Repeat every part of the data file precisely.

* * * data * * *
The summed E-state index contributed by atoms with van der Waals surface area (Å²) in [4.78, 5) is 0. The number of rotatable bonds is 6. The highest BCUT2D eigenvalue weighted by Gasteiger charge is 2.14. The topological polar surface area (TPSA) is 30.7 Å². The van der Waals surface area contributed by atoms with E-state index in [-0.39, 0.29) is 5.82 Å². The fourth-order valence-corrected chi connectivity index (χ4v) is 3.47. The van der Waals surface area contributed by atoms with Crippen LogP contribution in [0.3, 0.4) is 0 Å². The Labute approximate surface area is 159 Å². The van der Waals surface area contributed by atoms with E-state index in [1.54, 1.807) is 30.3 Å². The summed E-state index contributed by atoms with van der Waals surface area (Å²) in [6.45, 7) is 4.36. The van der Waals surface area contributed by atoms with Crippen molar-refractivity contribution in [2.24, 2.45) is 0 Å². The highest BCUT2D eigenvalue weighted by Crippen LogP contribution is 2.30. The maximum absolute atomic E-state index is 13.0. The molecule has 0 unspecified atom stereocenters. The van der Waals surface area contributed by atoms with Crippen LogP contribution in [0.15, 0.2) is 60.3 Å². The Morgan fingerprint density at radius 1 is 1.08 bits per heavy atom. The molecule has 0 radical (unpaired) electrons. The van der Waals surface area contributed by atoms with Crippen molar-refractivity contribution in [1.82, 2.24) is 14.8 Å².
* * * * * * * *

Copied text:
The summed E-state index contributed by atoms with van der Waals surface area (Å²) in [4.78, 5) is 0. The number of rotatable bonds is 6. The highest BCUT2D eigenvalue weighted by Gasteiger charge is 2.14. The topological polar surface area (TPSA) is 30.7 Å². The van der Waals surface area contributed by atoms with E-state index in [-0.39, 0.29) is 5.82 Å². The fourth-order valence-corrected chi connectivity index (χ4v) is 3.47. The van der Waals surface area contributed by atoms with Crippen LogP contribution in [0.3, 0.4) is 0 Å². The Labute approximate surface area is 159 Å². The van der Waals surface area contributed by atoms with E-state index in [1.54, 1.807) is 30.3 Å². The summed E-state index contributed by atoms with van der Waals surface area (Å²) in [6.45, 7) is 4.36. The van der Waals surface area contributed by atoms with Crippen molar-refractivity contribution in [2.24, 2.45) is 0 Å². The highest BCUT2D eigenvalue weighted by Crippen LogP contribution is 2.30. The maximum absolute atomic E-state index is 13.0. The molecule has 0 unspecified atom stereocenters. The van der Waals surface area contributed by atoms with Crippen LogP contribution in [0.15, 0.2) is 60.3 Å². The Morgan fingerprint density at radius 1 is 1.08 bits per heavy atom. The molecule has 0 radical (unpaired) electrons. The van der Waals surface area contributed by atoms with Crippen molar-refractivity contribution in [1.82, 2.24) is 14.8 Å².